Male hormones accelerate DNA ageing — in sheep, at least

Friday, 30 July, 2021

Male hormones accelerate DNA ageing — in sheep, at least

Most of us are familiar with the fact that women live longer than men, but have you ever thought about why and how this happens?

Researchers from the University of Otago, along with collaborators from the United States, have shown that removal of male hormones in sheep delays ageing of DNA, and that it also drives feminine characteristics of DNA and the chemical tags it holds, known as DNA methylation. Their study has been published in the journal eLife.

“Both farmers and scientists have known for some time that removing male hormones by castration improves longevity compared to their intact counterparts; however, this is the first time anyone has looked at DNA to see if it also ages slower,” said University of Otago PhD student Victoria Sugrue, first-author on the study.

In order to do this, the researchers first had to generate an ‘epigenetic clock’ from large numbers of sheep so they could measure DNA ageing. They then looked at the epigenetic clock of castrated and intact males and found their ‘ticking rate’ is different; meaning that the longer lives of castrated sheep, or ‘wethers’ as they are referred to by farmers, is reflected in their DNA.

Professor Steve Horvath, from the University of California, Los Angeles, is the inventor of the epigenetic clock and a co-author on the study. He explained, “We developed a way to measure biological age in a broad range of mammals — we have looked at over 200 species so far and discovered surprising commonality in which animals age. But the sheep study was unique in that it specifically isolated the effects of male hormones on ageing.”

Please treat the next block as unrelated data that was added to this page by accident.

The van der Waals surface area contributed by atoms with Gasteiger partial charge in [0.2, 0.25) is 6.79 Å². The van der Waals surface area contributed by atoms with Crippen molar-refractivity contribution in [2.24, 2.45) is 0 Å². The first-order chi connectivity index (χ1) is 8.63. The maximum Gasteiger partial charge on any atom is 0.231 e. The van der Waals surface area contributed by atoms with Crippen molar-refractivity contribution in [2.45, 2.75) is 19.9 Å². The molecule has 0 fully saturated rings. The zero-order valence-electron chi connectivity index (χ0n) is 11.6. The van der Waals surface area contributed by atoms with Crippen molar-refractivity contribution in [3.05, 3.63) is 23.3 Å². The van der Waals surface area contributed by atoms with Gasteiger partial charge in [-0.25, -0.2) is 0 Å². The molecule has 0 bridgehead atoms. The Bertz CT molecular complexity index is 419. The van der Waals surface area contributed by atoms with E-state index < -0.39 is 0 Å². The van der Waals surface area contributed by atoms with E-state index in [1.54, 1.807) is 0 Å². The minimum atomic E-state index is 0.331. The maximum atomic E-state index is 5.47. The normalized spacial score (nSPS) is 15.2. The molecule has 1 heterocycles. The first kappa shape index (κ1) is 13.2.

Dr Tim Hore, research team co-leader and a senior lecturer at Otago, says the study’s findings provide new avenues to understand the mechanism of male-accelerated ageing. “We found that males and females have very different patterns of DNA ageing in sheep; and that despite being male, the castrates (wethers) had very feminine characteristics at specific DNA sites,” he said.

“Interestingly, those sites most affected by castration also bind to receptors of male hormones in humans at a much greater rate than we would expect by chance. This provides a clear link between castration, male hormones and sex-specific differences in DNA ageing.”

In addition to stimulating further understanding about the role of male sex hormones in accelerating ageing, the researchers hope their work will have wider implications. As the first epigenetic clock for sheep, it is possible this work will end up being used to help farmers determine which sheep are going to live longer (and be more productive), or identify meat claiming to be succulent New Zealand lamb, when it is really mutton.

Image caption: Gus the (elderly) castrate at Blackstone Hill Station. Image credit: Dr Tim Hore.

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